Sage Against the Machine: The Politics of the Deus ex Machina

Doctoral Dissertation
Thumbnail

Abstract

In argument and in action, the deus ex machina appears as arbitrary resolution. The “god from the machine,” however, regularly reveals an appreciation for the insolubility of politics and of the problems of political theory. More than affirming enduring questions that extend beyond the circumstances of Greek drama, the deus ex machina can enact, if not understand, the fact of the “perplexity” (aporia) of politics. In Chapter 1, I derive a methodology from Aristotle’s and Nietzsche’s famous critiques of the integrity of the deus ex machina. In Chapters 2 through 4, I study Homer’s Odyssey, Aeschylus’ Eumenides, and Euripides’ Medea in search of the distinctive ways those poets deploy the figure of the divine interruption of ordinary life. In Chapter 5, I defend a reading of Plato’s Republic as concluding in a philosophical iteration of the deus ex machina in the Myth of Er.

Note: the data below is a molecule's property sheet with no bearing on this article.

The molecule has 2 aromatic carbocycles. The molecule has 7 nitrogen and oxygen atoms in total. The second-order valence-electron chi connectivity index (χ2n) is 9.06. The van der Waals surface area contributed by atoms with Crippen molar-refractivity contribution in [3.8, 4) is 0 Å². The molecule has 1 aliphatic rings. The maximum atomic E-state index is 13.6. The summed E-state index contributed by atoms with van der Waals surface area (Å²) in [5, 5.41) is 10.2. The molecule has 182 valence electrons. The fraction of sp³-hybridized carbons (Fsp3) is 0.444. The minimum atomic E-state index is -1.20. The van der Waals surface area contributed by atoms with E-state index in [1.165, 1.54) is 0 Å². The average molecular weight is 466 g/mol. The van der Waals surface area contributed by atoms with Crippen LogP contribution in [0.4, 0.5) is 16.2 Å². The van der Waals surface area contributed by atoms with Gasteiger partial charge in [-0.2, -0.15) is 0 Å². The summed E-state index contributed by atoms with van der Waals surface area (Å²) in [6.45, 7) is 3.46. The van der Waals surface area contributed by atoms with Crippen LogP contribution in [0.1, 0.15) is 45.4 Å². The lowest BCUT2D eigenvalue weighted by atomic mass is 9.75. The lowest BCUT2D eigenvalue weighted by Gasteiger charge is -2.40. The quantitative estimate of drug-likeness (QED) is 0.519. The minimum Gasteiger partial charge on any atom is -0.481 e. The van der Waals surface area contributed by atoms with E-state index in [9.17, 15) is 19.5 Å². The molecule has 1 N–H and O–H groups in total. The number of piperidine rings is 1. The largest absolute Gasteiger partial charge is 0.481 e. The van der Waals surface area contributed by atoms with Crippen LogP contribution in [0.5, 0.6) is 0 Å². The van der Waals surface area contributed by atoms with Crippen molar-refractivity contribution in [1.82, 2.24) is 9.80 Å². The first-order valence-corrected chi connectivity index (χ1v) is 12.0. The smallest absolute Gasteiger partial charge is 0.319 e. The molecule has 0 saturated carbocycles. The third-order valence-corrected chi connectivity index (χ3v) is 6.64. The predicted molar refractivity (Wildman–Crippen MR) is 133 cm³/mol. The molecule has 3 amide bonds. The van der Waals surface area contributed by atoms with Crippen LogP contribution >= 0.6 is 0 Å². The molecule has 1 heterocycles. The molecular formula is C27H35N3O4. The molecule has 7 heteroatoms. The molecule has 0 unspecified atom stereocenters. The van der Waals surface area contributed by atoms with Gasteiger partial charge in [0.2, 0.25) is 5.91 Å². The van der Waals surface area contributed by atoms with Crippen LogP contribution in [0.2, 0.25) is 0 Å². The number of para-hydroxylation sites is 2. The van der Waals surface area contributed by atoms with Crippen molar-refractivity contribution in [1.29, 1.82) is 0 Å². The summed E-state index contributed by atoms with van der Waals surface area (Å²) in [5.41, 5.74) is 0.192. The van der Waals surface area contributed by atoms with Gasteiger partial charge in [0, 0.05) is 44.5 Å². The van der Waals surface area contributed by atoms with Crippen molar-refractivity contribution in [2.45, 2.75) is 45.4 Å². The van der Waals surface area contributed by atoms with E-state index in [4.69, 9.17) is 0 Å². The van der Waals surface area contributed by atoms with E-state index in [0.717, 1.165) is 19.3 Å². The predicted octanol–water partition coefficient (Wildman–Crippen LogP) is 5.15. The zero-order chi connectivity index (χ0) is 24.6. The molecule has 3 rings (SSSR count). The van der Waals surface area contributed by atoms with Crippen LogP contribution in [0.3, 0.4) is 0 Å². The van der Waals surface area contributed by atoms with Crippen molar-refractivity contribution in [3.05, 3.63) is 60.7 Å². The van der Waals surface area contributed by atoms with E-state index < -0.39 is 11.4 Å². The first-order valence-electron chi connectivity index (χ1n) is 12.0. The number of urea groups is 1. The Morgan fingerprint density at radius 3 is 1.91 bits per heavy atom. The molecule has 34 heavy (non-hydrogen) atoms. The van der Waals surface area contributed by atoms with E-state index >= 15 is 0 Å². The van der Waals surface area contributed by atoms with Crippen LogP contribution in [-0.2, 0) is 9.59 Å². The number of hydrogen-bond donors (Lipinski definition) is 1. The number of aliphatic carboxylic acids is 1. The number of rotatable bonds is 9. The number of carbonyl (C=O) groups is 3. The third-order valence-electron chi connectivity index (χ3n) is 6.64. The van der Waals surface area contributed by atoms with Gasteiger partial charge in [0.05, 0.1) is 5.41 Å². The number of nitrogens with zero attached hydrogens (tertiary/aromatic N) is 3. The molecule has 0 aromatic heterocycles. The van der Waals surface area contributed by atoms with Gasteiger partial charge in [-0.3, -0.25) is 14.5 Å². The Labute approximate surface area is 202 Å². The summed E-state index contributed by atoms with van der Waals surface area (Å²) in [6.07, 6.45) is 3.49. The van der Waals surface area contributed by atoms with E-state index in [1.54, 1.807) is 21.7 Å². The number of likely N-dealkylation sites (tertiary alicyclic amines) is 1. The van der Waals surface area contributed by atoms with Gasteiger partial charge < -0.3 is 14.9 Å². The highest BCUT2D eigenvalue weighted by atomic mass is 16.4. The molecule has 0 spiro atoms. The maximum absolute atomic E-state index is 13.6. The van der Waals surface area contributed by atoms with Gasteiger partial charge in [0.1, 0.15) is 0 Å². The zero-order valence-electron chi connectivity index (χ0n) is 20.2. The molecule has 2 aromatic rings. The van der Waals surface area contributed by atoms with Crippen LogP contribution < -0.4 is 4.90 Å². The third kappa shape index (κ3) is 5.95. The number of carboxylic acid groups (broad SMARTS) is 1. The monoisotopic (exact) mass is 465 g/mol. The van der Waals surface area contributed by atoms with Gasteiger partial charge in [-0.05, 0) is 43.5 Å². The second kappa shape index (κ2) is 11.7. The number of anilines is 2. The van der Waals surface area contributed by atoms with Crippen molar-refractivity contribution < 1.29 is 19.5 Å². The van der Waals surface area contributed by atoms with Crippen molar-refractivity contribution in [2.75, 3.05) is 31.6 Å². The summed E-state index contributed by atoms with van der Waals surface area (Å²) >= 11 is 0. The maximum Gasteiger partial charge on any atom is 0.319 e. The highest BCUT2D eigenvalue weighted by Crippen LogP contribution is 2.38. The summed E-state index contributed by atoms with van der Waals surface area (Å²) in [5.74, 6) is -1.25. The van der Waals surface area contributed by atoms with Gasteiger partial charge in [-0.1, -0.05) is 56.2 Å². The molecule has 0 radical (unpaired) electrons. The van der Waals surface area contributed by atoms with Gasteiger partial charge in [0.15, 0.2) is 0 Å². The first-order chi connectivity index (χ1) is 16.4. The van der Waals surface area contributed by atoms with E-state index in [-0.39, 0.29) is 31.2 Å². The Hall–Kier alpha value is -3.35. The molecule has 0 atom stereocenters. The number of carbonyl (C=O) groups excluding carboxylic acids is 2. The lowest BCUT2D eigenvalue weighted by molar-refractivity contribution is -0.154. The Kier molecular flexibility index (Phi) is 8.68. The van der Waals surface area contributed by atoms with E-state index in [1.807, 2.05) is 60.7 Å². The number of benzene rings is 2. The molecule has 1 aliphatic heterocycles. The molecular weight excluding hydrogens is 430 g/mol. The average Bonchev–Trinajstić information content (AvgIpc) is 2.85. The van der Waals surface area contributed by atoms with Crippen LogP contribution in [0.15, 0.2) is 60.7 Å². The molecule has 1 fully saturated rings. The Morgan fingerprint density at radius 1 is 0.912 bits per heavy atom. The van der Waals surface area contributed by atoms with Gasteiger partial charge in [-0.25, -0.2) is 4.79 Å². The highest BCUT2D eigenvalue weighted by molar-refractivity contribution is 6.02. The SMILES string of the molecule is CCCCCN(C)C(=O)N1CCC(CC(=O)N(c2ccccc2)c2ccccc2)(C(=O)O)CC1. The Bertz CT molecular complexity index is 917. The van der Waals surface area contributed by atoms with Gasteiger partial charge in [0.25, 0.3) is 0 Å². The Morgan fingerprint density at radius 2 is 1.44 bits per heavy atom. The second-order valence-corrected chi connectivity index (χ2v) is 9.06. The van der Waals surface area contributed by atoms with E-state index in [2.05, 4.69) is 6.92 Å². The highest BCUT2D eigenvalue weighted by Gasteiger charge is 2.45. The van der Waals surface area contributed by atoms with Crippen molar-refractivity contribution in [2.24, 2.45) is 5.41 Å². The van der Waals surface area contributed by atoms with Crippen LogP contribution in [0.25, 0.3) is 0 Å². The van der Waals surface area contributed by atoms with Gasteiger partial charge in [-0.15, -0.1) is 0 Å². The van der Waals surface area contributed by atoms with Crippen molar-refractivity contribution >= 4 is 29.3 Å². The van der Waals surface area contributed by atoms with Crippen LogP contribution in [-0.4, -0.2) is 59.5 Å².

Attributes

Attribute NameValues
Author Jordan Dorney
Contributor Catherine H. Zuckert, Research Director
Contributor Arlene Saxonhouse, Committee Member
Contributor Susan D. Collins, Committee Member
Degree Level Doctoral Dissertation
Degree Discipline Political Science
Degree Name Doctor of Philosophy
Defense Date
  • 2018-11-19

Submission Date 2018-11-21
Subject
  • Aeschylus

  • Eumenides

  • Euripides

  • Plato

  • Odyssey

  • epic

  • Oresteia

  • Homer

  • political philosophy

  • Birth of Tragedy

  • The Republic

  • Nietzsche

  • Aristotle

  • poetry

  • Medea

  • Socrates

  • Greek tragedy

Record Visibility and Access Public
Content License
  • All rights reserved

Departments and Units
Catalog Record

Files

Please Note: You may encounter a delay before a download begins. Large or infrequently accessed files can take several minutes to retrieve from our archival storage system.